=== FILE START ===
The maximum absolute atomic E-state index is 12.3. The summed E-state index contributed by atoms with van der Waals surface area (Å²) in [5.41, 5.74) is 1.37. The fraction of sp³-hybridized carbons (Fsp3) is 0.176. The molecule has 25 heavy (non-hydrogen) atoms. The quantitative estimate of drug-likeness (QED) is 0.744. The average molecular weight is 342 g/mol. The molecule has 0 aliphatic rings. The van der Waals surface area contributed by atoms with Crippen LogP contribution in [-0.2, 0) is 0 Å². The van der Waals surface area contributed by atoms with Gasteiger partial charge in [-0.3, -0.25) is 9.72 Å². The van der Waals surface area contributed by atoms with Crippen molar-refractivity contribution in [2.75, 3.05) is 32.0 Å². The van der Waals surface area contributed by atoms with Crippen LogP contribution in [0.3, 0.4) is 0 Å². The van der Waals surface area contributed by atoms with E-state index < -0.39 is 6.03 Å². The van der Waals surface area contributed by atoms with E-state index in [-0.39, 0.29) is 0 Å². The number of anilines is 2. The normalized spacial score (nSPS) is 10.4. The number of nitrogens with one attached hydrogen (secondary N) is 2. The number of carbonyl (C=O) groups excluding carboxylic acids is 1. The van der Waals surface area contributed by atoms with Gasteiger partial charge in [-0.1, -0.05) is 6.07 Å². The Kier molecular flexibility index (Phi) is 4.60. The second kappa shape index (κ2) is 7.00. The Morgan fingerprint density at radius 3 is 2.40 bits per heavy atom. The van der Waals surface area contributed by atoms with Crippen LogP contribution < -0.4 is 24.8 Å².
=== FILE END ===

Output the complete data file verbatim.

The maximum absolute atomic E-state index is 12.3. The summed E-state index contributed by atoms with van der Waals surface area (Å²) in [5.41, 5.74) is 1.37. The fraction of sp³-hybridized carbons (Fsp3) is 0.176. The molecule has 25 heavy (non-hydrogen) atoms. The quantitative estimate of drug-likeness (QED) is 0.744. The average molecular weight is 342 g/mol. The molecule has 0 aliphatic rings. The van der Waals surface area contributed by atoms with Crippen LogP contribution in [-0.2, 0) is 0 Å². The van der Waals surface area contributed by atoms with Gasteiger partial charge in [-0.3, -0.25) is 9.72 Å². The van der Waals surface area contributed by atoms with Crippen molar-refractivity contribution in [2.75, 3.05) is 32.0 Å². The van der Waals surface area contributed by atoms with Crippen LogP contribution in [0.3, 0.4) is 0 Å². The van der Waals surface area contributed by atoms with E-state index < -0.39 is 6.03 Å². The van der Waals surface area contributed by atoms with E-state index in [-0.39, 0.29) is 0 Å². The number of anilines is 2. The normalized spacial score (nSPS) is 10.4. The number of nitrogens with one attached hydrogen (secondary N) is 2. The number of carbonyl (C=O) groups excluding carboxylic acids is 1. The van der Waals surface area contributed by atoms with Gasteiger partial charge in [-0.1, -0.05) is 6.07 Å². The Kier molecular flexibility index (Phi) is 4.60. The second kappa shape index (κ2) is 7.00. The Morgan fingerprint density at radius 3 is 2.40 bits per heavy atom. The van der Waals surface area contributed by atoms with Crippen LogP contribution < -0.4 is 24.8 Å².